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When the answers just aren't concrete

September 26, 2004|Hugh Hart | Special to The Times

Eighty years ago in the Hollywood Hills, Frank Lloyd Wright embarked on a grand experiment in modular housing that he called the Textile Block System. The notion was to simplify construction to the point where clients with no special skills could help build their own homes by mixing cement, slamming sledgehammers into aluminum molds to stamp the tablets with Wright's elaborate Mayan-inspired patterns, then forming them into blocks. These blocks would simply be stacked, one atop another, woven together with a warp and woof of steel rods.

By unifying decoration and function, exterior and interior, earth and sky -- perforated blocks served as skylights -- Wright saw his Textile Block approach as an utterly modern, and democratic, expression of his organic architecture ideal.

It all came together -- and slowly began falling apart -- in a bilevel hillside cottage overlooking Highland Avenue that would come to be known as the Freeman House.

The method caused structural problems almost from the beginning, when businessman Sam Freeman and his bohemian wife, Harriet, complained about leaky roofs and rusting rebar. Earthquake damage and moisture-corroded concrete further deteriorated the building, now owned by the University of Southern California.

Two years ago as part of a $1.3-million restoration, USC teachers and students began collaborating with Los Angeles Trade Tech College machinists on a rescue effort aimed at replacing the home's crumbling edifice with freshly minted blocks based on virtual 3-D models.

On a recent afternoon, Robert Timme, dean of the USC School of Architecture, toils in the broiling sun on the campus with a half-dozen architecture students-cum-builders. Amid the rumble of diesel-powered stamping machinery and rock music blaring from a radio, Timme pokes a still-moist slab with a makeshift vacuum nozzle duct-taped onto a copper pipe, sucking out loose gravel, as a couple of students mix a fresh batch of concrete precisely proportioned to Wright's original specifications.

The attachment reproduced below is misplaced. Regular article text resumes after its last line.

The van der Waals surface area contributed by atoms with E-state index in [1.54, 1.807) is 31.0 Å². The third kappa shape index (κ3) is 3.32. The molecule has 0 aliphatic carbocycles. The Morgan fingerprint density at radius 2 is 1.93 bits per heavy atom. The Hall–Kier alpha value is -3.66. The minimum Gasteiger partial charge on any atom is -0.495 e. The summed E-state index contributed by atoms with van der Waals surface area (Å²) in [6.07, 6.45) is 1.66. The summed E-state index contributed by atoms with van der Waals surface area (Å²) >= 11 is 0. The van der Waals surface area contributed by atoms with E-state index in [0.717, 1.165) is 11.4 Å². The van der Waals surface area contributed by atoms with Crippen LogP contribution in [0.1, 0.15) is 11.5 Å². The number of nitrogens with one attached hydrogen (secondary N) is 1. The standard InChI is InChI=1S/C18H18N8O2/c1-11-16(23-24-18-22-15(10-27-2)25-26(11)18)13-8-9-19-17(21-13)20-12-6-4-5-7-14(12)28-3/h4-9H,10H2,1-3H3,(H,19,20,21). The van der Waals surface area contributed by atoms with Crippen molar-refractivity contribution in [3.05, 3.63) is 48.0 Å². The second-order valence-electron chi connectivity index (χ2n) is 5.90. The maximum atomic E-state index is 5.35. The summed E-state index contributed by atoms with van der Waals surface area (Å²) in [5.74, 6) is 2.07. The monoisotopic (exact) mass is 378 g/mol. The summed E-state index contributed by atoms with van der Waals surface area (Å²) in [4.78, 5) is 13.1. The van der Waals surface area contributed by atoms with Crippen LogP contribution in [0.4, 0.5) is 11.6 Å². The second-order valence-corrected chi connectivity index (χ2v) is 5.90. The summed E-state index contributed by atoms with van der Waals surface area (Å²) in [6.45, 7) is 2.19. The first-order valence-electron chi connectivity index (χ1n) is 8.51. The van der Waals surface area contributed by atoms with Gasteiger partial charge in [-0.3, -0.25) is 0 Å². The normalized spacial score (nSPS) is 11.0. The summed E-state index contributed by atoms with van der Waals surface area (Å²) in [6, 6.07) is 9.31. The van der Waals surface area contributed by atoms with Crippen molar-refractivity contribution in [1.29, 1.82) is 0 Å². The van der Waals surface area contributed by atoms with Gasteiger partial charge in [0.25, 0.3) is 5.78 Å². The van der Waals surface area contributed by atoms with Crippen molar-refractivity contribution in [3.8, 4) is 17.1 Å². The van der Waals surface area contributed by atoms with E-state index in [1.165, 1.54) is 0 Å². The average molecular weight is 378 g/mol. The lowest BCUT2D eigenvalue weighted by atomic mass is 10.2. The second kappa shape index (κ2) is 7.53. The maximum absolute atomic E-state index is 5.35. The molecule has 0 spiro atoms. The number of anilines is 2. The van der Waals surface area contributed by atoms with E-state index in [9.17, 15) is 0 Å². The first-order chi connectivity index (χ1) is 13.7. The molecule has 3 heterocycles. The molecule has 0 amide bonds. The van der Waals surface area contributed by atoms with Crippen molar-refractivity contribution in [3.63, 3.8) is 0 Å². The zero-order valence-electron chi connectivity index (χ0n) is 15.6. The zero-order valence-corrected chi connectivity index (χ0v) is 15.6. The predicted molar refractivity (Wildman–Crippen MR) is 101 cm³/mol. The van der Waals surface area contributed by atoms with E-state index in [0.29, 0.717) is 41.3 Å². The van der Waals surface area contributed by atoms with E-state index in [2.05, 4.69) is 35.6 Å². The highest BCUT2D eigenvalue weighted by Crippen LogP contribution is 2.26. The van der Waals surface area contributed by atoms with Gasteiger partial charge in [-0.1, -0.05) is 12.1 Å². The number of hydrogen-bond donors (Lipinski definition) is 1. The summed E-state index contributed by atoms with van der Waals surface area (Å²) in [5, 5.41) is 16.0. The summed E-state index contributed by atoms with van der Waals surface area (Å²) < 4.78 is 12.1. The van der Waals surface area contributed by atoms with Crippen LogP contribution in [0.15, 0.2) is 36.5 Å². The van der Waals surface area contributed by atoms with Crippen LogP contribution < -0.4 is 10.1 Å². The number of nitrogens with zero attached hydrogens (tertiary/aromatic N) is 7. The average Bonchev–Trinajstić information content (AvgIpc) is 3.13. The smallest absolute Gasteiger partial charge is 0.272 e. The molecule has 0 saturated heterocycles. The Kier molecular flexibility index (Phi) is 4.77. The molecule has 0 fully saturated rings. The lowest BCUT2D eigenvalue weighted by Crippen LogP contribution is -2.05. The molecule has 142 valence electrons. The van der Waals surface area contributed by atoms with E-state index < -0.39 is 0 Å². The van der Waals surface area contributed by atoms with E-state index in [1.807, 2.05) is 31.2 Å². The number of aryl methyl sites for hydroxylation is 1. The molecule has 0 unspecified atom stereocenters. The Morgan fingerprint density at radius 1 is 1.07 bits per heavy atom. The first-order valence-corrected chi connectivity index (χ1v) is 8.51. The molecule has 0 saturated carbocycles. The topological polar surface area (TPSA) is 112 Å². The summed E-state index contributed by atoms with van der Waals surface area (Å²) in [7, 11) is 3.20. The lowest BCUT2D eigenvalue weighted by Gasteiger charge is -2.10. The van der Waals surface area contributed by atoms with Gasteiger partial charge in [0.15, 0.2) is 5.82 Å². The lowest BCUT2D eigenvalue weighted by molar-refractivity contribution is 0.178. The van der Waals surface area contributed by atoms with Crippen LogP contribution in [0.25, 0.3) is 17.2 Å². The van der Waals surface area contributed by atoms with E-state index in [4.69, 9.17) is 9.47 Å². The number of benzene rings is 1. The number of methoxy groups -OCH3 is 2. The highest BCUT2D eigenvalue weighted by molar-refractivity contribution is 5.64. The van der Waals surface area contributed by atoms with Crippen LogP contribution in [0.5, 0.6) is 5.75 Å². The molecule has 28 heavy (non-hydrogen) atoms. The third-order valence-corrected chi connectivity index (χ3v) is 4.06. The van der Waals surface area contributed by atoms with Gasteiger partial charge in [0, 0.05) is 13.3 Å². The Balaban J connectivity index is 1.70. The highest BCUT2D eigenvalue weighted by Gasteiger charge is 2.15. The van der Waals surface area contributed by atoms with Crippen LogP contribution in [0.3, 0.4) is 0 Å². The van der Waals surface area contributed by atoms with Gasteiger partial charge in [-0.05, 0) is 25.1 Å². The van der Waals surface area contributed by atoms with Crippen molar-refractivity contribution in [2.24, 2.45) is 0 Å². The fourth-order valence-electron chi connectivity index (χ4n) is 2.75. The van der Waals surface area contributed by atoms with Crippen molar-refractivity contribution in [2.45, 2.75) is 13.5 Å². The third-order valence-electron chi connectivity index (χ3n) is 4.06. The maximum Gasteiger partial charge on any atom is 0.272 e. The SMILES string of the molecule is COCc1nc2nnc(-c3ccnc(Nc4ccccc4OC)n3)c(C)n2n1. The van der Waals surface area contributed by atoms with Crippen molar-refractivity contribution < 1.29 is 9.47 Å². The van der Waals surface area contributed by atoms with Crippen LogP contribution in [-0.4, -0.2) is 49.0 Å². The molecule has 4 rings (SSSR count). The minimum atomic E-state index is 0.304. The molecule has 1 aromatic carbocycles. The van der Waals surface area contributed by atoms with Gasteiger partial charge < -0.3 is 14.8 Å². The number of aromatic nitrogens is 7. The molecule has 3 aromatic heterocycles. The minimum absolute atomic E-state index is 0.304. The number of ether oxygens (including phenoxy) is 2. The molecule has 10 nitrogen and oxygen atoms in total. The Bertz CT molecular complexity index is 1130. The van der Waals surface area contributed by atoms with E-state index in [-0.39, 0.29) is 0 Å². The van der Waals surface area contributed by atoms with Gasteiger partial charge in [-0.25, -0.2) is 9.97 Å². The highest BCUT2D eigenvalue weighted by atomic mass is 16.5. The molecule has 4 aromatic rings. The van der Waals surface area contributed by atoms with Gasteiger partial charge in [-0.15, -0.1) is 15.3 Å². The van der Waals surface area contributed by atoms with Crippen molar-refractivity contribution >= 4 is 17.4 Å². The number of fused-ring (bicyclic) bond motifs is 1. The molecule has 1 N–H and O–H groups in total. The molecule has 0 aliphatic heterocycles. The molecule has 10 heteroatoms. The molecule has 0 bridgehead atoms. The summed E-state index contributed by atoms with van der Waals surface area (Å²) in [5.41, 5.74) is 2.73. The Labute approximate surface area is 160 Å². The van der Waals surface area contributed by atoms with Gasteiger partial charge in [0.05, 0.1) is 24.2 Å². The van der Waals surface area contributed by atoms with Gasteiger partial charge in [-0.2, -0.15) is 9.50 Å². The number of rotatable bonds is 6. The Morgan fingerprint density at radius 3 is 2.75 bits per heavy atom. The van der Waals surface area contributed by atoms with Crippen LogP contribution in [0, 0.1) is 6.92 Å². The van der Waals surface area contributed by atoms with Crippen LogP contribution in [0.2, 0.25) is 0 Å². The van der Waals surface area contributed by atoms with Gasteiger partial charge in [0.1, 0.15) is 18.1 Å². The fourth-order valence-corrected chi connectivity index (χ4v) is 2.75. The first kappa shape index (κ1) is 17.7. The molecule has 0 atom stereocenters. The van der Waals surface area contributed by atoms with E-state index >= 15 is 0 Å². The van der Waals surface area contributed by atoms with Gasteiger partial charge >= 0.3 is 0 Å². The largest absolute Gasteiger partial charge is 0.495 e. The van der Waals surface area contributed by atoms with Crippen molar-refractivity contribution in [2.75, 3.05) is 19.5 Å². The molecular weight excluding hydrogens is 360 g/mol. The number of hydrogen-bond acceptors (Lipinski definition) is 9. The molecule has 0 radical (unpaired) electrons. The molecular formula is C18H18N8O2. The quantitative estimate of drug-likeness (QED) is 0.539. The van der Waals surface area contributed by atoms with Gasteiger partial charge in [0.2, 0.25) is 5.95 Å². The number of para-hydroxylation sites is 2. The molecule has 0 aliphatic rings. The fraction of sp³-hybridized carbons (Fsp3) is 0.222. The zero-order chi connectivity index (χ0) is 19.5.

"How many people can say they've physically reconstructed part of a Frank Lloyd Wright house?" Timme notes, taking a break from his labors. "We realized we could have a class where the students make these blocks, apply them at the site to build a column. When it's over with, every student knows what block they've made, and that column then becomes a part of them."

Rogie Augustin, 27, a husky third-year architecture student, is doing his part by operating a stamping machine that applies 2 tons of pressure to an aluminum mold. That, in turn, imprints a wood-framed, 16-inch-square tablet of freshly poured concrete with Wright's elaborate Mayan-inspired design. Augustin then gingerly lifts the 40-pound slab and jiggles it onto a tray where it joins a new crop of tiles, drying like loaves of bread in a bakery.

"It's kind of like going back in time to see how every little detail was considered in the design," Augustin says of the block work. "Just getting into the nitty-gritty, you can really see how it all came together. I kind of feel like I'm taking part in history."

Indigenous invention

The historical import of the Freeman House can't be underestimated. Along with the 1923 La Miniatura in Pasadena, the 1921 Hollyhock House on Hollywood Boulevard, the massive 1924 Ennis-Brown House in Los Feliz and the 1924 Storer House also on Hollywood Boulevard (which was restored by its former owner, movie producer Joel Silver), the Freeman House represents an early expression of Wright's enduring fascination with concrete. "Buildings could grow right up out of the ground," Wright wrote in an in-praise-of-concrete essay for Architectural Record shortly after completing his L.A. Textile Block homes. "Cement may be the secret stamina of the physical body of our new world."

Bruce Brooks Pfeiffer, director of archives for the Frank Lloyd Wright Foundation based at Taliesin West in Scottsdale, Ariz., says, "As designs, the Textile Block homes were a break from everything Wright had done before. He felt it was an architectural form more fitting to the Southwest, so he decided to take the concrete block, which previously had been a despised material, and render it as something beautiful."

After completing the Textile Block homes, Wright applied his patterned block approach to the 1927 Arizona Biltmore hotel in Phoenix. In the '30s, he produced several more concrete-centric private residences before finally perfecting his everyman-a-builder concept in the late '40s with a series of seven homes he dubbed "Usonian Automatic."

"His dream," Pfeiffer says, "was that you could go into a lumberyard or a building supply place, buy his molds and a set of plans, and then build your own house. He really planned the Usonian Automatic homes to be a do-it-yourself, Home Depot sort of operation."

When Wright died in 1959, he had, on his drawing board, plans for yet another private home built with blocks.

Build your own landmark

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